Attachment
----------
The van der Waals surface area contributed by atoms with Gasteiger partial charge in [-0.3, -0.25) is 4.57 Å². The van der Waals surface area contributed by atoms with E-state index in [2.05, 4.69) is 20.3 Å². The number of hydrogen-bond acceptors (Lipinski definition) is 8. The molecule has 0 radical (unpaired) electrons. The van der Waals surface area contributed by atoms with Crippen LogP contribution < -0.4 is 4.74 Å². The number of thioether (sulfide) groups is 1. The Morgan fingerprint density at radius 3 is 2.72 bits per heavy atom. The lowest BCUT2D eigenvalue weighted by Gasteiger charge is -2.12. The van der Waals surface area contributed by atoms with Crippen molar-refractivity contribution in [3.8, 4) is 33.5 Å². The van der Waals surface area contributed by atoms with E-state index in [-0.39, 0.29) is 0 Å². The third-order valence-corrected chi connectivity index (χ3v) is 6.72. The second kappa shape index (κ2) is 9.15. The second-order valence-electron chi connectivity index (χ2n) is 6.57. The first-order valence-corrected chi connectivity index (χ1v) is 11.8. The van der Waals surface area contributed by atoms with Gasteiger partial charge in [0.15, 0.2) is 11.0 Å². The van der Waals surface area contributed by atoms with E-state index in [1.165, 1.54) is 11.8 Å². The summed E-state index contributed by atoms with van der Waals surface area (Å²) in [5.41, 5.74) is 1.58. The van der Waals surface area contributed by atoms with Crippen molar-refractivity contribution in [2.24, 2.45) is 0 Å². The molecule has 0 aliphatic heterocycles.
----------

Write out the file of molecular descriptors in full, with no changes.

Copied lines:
The van der Waals surface area contributed by atoms with Gasteiger partial charge in [-0.3, -0.25) is 4.57 Å². The van der Waals surface area contributed by atoms with E-state index in [2.05, 4.69) is 20.3 Å². The number of hydrogen-bond acceptors (Lipinski definition) is 8. The molecule has 0 radical (unpaired) electrons. The van der Waals surface area contributed by atoms with Crippen LogP contribution < -0.4 is 4.74 Å². The number of thioether (sulfide) groups is 1. The Morgan fingerprint density at radius 3 is 2.72 bits per heavy atom. The lowest BCUT2D eigenvalue weighted by Gasteiger charge is -2.12. The van der Waals surface area contributed by atoms with Crippen molar-refractivity contribution in [3.8, 4) is 33.5 Å². The van der Waals surface area contributed by atoms with E-state index in [-0.39, 0.29) is 0 Å². The third-order valence-corrected chi connectivity index (χ3v) is 6.72. The second kappa shape index (κ2) is 9.15. The second-order valence-electron chi connectivity index (χ2n) is 6.57. The first-order valence-corrected chi connectivity index (χ1v) is 11.8. The van der Waals surface area contributed by atoms with Gasteiger partial charge in [0.15, 0.2) is 11.0 Å². The van der Waals surface area contributed by atoms with E-state index in [1.165, 1.54) is 11.8 Å². The summed E-state index contributed by atoms with van der Waals surface area (Å²) in [5.41, 5.74) is 1.58. The van der Waals surface area contributed by atoms with Crippen molar-refractivity contribution in [2.24, 2.45) is 0 Å². The molecule has 0 aliphatic heterocycles.